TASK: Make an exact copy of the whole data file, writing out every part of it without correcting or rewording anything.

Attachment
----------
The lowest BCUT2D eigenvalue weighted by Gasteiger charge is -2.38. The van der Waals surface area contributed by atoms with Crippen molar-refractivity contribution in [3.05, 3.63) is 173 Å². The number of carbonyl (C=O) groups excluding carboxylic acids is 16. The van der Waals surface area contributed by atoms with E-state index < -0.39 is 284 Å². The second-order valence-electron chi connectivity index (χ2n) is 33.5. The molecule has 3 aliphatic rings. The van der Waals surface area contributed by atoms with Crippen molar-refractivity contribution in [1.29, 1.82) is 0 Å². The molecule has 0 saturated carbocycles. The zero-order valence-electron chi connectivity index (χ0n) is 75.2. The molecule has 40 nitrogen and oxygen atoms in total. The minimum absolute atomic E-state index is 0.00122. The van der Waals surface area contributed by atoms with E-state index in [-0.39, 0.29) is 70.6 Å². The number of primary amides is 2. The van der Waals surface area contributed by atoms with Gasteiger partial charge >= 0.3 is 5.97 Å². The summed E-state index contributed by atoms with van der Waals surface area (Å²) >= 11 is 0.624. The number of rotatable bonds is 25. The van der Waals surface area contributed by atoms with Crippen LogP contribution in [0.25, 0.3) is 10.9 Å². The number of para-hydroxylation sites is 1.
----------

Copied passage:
The lowest BCUT2D eigenvalue weighted by Gasteiger charge is -2.38. The van der Waals surface area contributed by atoms with Crippen molar-refractivity contribution in [3.05, 3.63) is 173 Å². The number of carbonyl (C=O) groups excluding carboxylic acids is 16. The van der Waals surface area contributed by atoms with E-state index < -0.39 is 284 Å². The second-order valence-electron chi connectivity index (χ2n) is 33.5. The molecule has 3 aliphatic rings. The van der Waals surface area contributed by atoms with Crippen molar-refractivity contribution in [1.29, 1.82) is 0 Å². The molecule has 0 saturated carbocycles. The zero-order valence-electron chi connectivity index (χ0n) is 75.2. The molecule has 40 nitrogen and oxygen atoms in total. The minimum absolute atomic E-state index is 0.00122. The van der Waals surface area contributed by atoms with E-state index in [-0.39, 0.29) is 70.6 Å². The number of primary amides is 2. The van der Waals surface area contributed by atoms with Gasteiger partial charge >= 0.3 is 5.97 Å². The summed E-state index contributed by atoms with van der Waals surface area (Å²) >= 11 is 0.624. The number of rotatable bonds is 25. The van der Waals surface area contributed by atoms with Crippen LogP contribution in [0.25, 0.3) is 10.9 Å². The number of para-hydroxylation sites is 1.